Lacey's Paper Round

Summary:The Las Vegas locals are not looking forward to Comdex, according to Business Week. The music industry has bigger problems to worry about than piracy over the Net, Psion is a major threat to Microsoft (don't laugh, this was in The Indepedent) and the Internet is enabling shoppers to press the delete key on middlemen, says the FT.

The Las Vegas locals are not looking forward to Comdex, according to Business Week. The music industry has bigger problems to worry about than piracy over the Net, Psion is a major threat to Microsoft (don't laugh, this was in The Indepedent) and the Internet is enabling shoppers to press the delete key on middlemen, says the FT. Quite a week. Did I miss something though? If you spotted an interesting report about computing or the Internet in print send it to me, Eugene Lacey, at ZDNet UK.

Comdex full of 'computer robots in black suits' -- Business Week

The Las Vegas locals are not looking forward to Comdex, according to a report in Business Week. Despite injecting $341 million into the local economy, which is a lot more than the $125 million that 'the same number of regular tourists would kick in', not everyone the gambling mecca is looking forward to the annual invasion of the geeks. Some retailers told BW, "They do business all day and then have pizza for dinner and go to girlie shows... Even when they buy Certs or gum they ask for a receipt." -- Business Week, November 9, 1998

Digital distribution of music both 'an opportunity and a threat' -- The Economist

The music industry must come to terms with a problem more serious than the threat from various digital distribution channels, that it cannot control, writes The Economist. Music companies have to deal with 'the fragmentation of their audience' and the fact that trying to make the world listen to this or that recording artist will be tough because the world 'is likely to be listening to something else on its MPman'. -- The Economist, October 31, 1998

Nokia's latest results are 'glittering' and Ericsson's 'poor by comparison' -- Financial Times

The FT's Lex Column is impressed with Nokia's latest results, but warns that next year could be tougher. As the mobile phone companies prepare for the lauch of the next generaton of smart phones that can "Transmit data, from stock prices to emails. Here both companies are treading on the big feet of Microsoft, Hewlett-Packard and the like. Ringside seats should be sold out." -- Financial Times, Lex Column, October 26, 1998

"Y2K is a wake up call to put more human beings back into the technology equation" -- Wall Street Journal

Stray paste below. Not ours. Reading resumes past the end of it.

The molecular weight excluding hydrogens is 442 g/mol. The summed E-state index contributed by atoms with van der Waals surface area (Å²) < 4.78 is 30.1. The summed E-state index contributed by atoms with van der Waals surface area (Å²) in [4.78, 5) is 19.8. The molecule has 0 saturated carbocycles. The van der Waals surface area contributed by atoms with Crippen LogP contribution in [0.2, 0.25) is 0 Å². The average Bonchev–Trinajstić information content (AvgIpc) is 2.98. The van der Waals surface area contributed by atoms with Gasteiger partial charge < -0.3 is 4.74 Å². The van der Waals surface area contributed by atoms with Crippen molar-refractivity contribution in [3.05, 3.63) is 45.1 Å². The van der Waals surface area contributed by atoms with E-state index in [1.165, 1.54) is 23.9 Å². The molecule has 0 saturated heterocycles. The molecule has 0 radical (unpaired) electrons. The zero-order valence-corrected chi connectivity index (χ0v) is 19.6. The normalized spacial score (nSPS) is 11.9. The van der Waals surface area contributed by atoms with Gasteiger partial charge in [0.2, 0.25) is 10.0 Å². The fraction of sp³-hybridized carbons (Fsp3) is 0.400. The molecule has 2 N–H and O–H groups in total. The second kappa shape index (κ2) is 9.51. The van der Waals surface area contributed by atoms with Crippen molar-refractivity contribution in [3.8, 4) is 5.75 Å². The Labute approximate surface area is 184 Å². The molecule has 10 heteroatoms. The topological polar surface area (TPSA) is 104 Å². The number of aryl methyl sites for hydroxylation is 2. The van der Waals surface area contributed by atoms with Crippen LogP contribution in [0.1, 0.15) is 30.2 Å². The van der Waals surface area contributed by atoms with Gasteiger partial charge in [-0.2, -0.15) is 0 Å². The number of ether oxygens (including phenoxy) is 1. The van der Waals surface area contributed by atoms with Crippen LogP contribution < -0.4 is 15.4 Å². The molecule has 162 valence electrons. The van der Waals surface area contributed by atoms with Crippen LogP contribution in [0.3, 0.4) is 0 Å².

Brian Van der Horst, the management consultant, said in an interview published in last week's Wall Street Journal, that, "Companies will find themselves forced to junk false faith in the infallibility of machines. Y2K is a wake up call for managers to put more human beings back into the technology equation." -- Wall Street Journal, October 27, 1998

Psion named as one of Microsoft's greatest competitive threats -- The Independent

The Independent reported on Psion boss, Dr David Potter's address to the CBI in which he made light of the report that his firm was one of the names on an internal Microsoft memo from Bill Gates. The memo listed companies that represented the greatest 'competitive threat' to Microsoft. "That shows why he is such a good competitor. If you're not terrified or paranoid your business is in danger." -- The Independent, November 3, 1998

Pressing the delete key on 'middlemen'-- Financial Times

The FT's Paul Taylor quotes from the new Kevin Kelly (excutive editor of Wired) book, New Rules for the New Economy in an article about e-commerce. Taylor's feature appears in the Digital Business series, and describes how the Internet is putting pressure on traditional 'middlemen'. Kelly gives the example of the US banks as being classic disintermediated businesses: "You could get easier loans at Sears, higher interest from a mutual fund, and better service at an ATM." -- Financial Times, October 27, 1998

Topics: Tech Industry

Kick off your day with ZDNet's daily email newsletter. It's the freshest tech news and opinion, served hot. Get it.

Related Stories

The best of ZDNet, delivered

You have been successfully signed up. To sign up for more newsletters or to manage your account, visit the Newsletter Subscription Center.
Subscription failed.